#QueryFail: TMI

Wendy Lawton

Blogger:  Wendy Lawton

Location: Books & Such Central Valley Office

Weather: Warm and sunny

In the comments yesterday I mentioned how important it is for me to know something about the author in the query. When I agree to represent a new client I am representing that writer for a whole career, not just one book. I need to know who you are and what you’ve done. That said, however, it is important not to give TMI (too much information). Keep it succinct. Again, pique my interest. If you’ve been referred by one of my clients be sure to mention it.

What is TMI? Let me give you a few real-life examples– carefully redacted so as not to identify the writer.

Besides the book I have published (not a good publisher I ended up getting, I was young in the industry without much knowledge or business experience) . . .

Don’t denigrate another agent or publisher in your query letter. There’s enough time later to do a post-mortem of a failed book or a troubled agent/author relationship, but when you are just meeting someone it comes off as judgmental, blaming, and whiny. Your assessment may very well be true but you need a deeper relationship to risk the way it sounds.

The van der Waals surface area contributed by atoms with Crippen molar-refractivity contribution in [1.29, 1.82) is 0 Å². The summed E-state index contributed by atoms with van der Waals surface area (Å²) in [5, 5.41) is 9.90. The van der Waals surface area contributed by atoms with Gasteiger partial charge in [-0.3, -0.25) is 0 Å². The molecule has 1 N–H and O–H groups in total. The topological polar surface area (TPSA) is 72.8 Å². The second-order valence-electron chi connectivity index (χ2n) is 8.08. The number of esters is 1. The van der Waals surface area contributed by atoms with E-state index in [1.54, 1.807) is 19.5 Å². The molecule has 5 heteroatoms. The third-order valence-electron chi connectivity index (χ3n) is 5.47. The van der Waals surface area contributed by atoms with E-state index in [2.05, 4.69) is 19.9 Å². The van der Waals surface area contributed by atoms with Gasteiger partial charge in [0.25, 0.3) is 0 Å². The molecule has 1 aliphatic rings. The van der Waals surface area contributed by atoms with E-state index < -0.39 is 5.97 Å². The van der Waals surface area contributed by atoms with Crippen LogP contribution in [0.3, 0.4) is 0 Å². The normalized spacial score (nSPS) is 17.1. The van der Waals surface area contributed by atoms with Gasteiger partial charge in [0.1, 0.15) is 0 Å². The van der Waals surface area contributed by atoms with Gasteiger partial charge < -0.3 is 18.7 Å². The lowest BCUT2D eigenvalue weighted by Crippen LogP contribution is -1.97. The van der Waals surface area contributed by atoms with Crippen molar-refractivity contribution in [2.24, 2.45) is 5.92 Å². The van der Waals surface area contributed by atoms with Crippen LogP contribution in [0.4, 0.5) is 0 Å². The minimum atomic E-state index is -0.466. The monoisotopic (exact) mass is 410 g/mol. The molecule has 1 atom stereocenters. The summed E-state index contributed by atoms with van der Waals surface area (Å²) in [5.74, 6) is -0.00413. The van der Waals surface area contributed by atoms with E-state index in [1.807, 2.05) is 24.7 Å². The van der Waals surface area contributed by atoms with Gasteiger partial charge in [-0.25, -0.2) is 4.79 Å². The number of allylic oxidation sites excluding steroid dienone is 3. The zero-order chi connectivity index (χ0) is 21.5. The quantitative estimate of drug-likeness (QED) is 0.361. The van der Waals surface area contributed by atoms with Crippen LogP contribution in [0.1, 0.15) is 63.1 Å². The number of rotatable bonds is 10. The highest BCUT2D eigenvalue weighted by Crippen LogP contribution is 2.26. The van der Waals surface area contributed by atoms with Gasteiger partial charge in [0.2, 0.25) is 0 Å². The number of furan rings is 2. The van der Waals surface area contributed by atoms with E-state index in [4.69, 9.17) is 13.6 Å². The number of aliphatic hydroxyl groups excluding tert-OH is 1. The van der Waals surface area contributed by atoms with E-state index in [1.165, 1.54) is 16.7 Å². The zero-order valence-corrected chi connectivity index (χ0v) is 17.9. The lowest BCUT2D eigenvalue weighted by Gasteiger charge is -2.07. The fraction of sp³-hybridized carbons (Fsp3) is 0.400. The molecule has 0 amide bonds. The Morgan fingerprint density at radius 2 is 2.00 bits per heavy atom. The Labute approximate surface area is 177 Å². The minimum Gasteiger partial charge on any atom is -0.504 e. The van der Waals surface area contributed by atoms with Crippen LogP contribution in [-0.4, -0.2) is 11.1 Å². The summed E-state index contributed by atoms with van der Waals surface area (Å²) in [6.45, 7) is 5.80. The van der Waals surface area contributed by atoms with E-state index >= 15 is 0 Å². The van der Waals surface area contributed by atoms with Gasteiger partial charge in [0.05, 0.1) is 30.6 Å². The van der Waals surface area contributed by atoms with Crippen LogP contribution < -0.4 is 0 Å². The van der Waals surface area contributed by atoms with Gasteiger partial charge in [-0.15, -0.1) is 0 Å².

As you can see from the following material, my wife and I are desperate. Our bankruptcy is in Federal Appeals Court (headed for the Supreme Court?), and our attorney, [name of attorney] aware of my intellectual property [name of manuscript] has advised me to offer it on the open market. Perhaps you can help.